The Advocate

The Student News Site of Forest Grove High School

The Advocate

The Advocate

Daniel Caesar
Daniel Caesar
May 20, 2024

The Famous Disappearance Of Amelia Earhart


 Link To Image

Amelia Mary Earhart was Born July 24, 1897, in Atchison, Kansas to her parents Amy Otis Earhart and Edwin Stanton Earhart. When she was twelve she became an older sister to her sister Muriel. In her childhood, she and her sister spent a lot of time taking care of her maternal grandparents. It was there in her childhood town that she found her sense of adventure and made a goal to show that women are just as valuable as men in this society. She and her sister were always very close and they decided they were going to break the social norms that girls always have to be ladylike 

They then decided to play all the sports the boys played and did activities that were reserved for boys. This got the Earharts known to be “tomboys.” When Amelia was only ten she went to a state fair and first saw an airplane. She said it was quote, “a thing of rusty wire and wood and not at all interesting.” Her option would then take a huge turn. She and her family moved from Kansas to Iowa to Minnesota to Illinois, where Amelia then graduated from high school. 

Amelia had always loved science and sports but her parents had a rocky relationship, and her dad was most of the time absent in her life. This made Amelia have a sense of independence and hate when people wanted to “take care of her.” One day Amelia decides to take a trip to see her little sister during World War I when she is first exposed to the sad sight of wounded soldiers who are where most people are. After seeing that she became a nurse for the Red Cross and began medical studies at Columbia University, but unfortunately had to head to California to be with her parents. 

It was there when Amelia found her lifelong destiny to fly. In 1920 she went on her first plane ride and said, “By the time I had got two or three hundred feet off the ground, I knew I had to fly.” She then took flying lessons and brought her first plane which was a bright yellow, two-seater Kinner Airster she christened, “The Canary,” with the help of her sister and mom. In that plane she set her first woman flying record by going 14,000 feet in the air. 

Soon after her parents divorce she had to sell her plane and move with her mom. She then spent her time writing articles about flying and plans in the local newspaper and became a local celebrity. From that newspaper, she caught the attention of a group who were trying to find a woman who could fly across the Atlantic. That included her future husband George P. Putnam. In 1928, Amelia was selected to be the first woman on a transatlantic flight but was just a passenger. She then was determined to be the first woman to fly one. Before she decided to try flying across the Atlantic three other women had already died trying to. Even though there were deadly risks, she then devoted her whole life to this dream.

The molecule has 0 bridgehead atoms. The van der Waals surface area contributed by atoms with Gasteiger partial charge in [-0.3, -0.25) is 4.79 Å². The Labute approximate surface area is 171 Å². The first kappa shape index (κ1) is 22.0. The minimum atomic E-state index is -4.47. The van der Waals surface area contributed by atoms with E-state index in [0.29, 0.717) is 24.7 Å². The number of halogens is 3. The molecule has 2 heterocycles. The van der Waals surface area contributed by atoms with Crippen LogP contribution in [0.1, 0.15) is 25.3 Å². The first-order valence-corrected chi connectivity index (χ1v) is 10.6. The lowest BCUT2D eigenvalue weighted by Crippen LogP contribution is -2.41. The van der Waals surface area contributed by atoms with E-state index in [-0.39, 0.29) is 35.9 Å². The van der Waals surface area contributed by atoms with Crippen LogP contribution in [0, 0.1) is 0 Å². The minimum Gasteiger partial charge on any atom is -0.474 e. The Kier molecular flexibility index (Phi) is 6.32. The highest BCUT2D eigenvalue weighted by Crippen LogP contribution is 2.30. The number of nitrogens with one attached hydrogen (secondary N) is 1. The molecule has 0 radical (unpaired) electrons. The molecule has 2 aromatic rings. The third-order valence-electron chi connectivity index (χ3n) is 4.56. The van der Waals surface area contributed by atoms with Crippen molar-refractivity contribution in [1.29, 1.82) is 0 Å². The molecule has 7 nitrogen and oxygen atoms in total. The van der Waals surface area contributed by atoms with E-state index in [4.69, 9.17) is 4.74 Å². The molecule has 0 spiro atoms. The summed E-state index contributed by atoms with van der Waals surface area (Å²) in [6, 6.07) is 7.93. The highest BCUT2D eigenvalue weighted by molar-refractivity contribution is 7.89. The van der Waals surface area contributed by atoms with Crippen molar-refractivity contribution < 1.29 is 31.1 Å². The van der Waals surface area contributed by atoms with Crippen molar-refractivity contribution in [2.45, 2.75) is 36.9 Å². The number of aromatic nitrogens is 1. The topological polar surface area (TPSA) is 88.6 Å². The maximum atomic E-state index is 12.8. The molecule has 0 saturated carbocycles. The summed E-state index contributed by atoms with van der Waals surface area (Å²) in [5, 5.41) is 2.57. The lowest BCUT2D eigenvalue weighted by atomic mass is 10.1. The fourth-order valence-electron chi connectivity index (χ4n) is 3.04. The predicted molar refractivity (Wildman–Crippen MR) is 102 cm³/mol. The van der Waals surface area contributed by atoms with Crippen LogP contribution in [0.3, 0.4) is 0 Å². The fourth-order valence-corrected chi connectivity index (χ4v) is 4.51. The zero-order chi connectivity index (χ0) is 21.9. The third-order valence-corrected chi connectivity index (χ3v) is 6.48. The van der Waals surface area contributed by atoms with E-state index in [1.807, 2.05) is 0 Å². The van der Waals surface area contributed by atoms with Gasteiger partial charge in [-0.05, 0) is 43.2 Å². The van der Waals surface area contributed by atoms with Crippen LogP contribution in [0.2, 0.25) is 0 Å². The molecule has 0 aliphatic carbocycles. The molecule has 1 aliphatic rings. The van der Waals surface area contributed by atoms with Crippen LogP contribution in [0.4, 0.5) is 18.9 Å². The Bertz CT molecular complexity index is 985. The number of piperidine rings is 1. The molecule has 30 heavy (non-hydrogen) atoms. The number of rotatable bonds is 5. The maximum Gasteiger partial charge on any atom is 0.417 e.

She then helped establish and was the first president of a group called the Ninety-Nines. The group then helped her get the money to buy a plane that she would plan to become the first person to circumnavigate the globe around the equator. She then set out to fulfill her destiny on June 1, 1937, with her navigator Fred Noonan. After over 22,000 miles and two-thirds way through their journey, Amelia lost all radio connections and mysteriously crashed creating thousands of theories and one of the most famous mysteries ever. After the most expensive air and sea search in American history trying to find the plane they then declared Amelia Earheart and Fred Noonan dead on January 5, 1939.

In the U.S. government report, they concluded that the plane lost fuel and crashed into the ocean, but still, to this day no one knows what happened after the crash. Given how mysterious the crash and death were, lots of theories have been made over the 89 years. One of the more straightforward theories is that when the plane crashed Earheart and Noonan were instantly killed on impact or were not able to get out of the plane and ended up drowning. They then believe that it is somewhere at the bottom of the ocean. 

Another one of the theories is when they lost the radio connection they made a stop on the island Nikumaroro which is near where she was when she lost the connection. According to TIGHAR (the International Group for Historic Aircraft Recovery), Amelia used the radio to make multiple distress signals. The week after the plane crash 120 reports were claiming they had picked up the messages. Of those 120, 57 were determined to be credible while the others were determined to be fake. 

One of the reports allegedly said the message said the quote the plane was “part on land, water part.” It also said that her navigator Noonan was seriously injured and needed medical help. However, the next couple of days after the crash the navy found no plane on the island. They have even found tools and bits of Plexiglas that were found on that beach.

There are many more theories involving Amelia Earheart and Fred Noonan’s death, but no matter what happened that day Amelia Earheart has made history. She has won the awards of Distinguished Flying Cross from Congress, the Cross of Knight of the Legion of Honor from the French Government, and the Gold Medal of the National Geographic Society from President Herbert Hoover. No one has yet to find out what happened and what caused their death but there are still people to this day trying to figure it out, but no matter what Amelia Earheart will forever go down in history.

Leave a Comment
More to Discover

Comments (0)

All The Advocate Picks Reader Picks Sort: Newest

Your email address will not be published. Required fields are marked *